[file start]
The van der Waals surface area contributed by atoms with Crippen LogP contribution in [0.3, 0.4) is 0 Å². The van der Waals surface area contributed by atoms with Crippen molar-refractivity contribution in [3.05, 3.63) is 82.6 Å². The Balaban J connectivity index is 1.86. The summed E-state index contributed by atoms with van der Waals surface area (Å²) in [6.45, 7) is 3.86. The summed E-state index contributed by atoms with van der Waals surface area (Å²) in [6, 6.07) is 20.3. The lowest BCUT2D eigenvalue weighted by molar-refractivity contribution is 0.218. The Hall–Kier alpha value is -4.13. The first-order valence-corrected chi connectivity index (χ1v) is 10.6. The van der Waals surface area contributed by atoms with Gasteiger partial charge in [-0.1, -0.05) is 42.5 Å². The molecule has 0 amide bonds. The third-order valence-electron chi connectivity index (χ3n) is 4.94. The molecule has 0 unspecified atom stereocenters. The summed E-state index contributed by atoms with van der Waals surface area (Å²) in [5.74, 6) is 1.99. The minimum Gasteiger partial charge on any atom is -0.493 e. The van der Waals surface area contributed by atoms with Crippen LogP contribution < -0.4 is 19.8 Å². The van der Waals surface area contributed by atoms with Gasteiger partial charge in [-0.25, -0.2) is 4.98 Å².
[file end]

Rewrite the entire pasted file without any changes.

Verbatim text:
The van der Waals surface area contributed by atoms with Crippen LogP contribution in [0.3, 0.4) is 0 Å². The van der Waals surface area contributed by atoms with Crippen molar-refractivity contribution in [3.05, 3.63) is 82.6 Å². The Balaban J connectivity index is 1.86. The summed E-state index contributed by atoms with van der Waals surface area (Å²) in [6.45, 7) is 3.86. The summed E-state index contributed by atoms with van der Waals surface area (Å²) in [6, 6.07) is 20.3. The lowest BCUT2D eigenvalue weighted by molar-refractivity contribution is 0.218. The Hall–Kier alpha value is -4.13. The first-order valence-corrected chi connectivity index (χ1v) is 10.6. The van der Waals surface area contributed by atoms with Gasteiger partial charge in [-0.1, -0.05) is 42.5 Å². The molecule has 0 amide bonds. The third-order valence-electron chi connectivity index (χ3n) is 4.94. The molecule has 0 unspecified atom stereocenters. The summed E-state index contributed by atoms with van der Waals surface area (Å²) in [5.74, 6) is 1.99. The minimum Gasteiger partial charge on any atom is -0.493 e. The van der Waals surface area contributed by atoms with Crippen LogP contribution < -0.4 is 19.8 Å². The van der Waals surface area contributed by atoms with Gasteiger partial charge in [-0.25, -0.2) is 4.98 Å².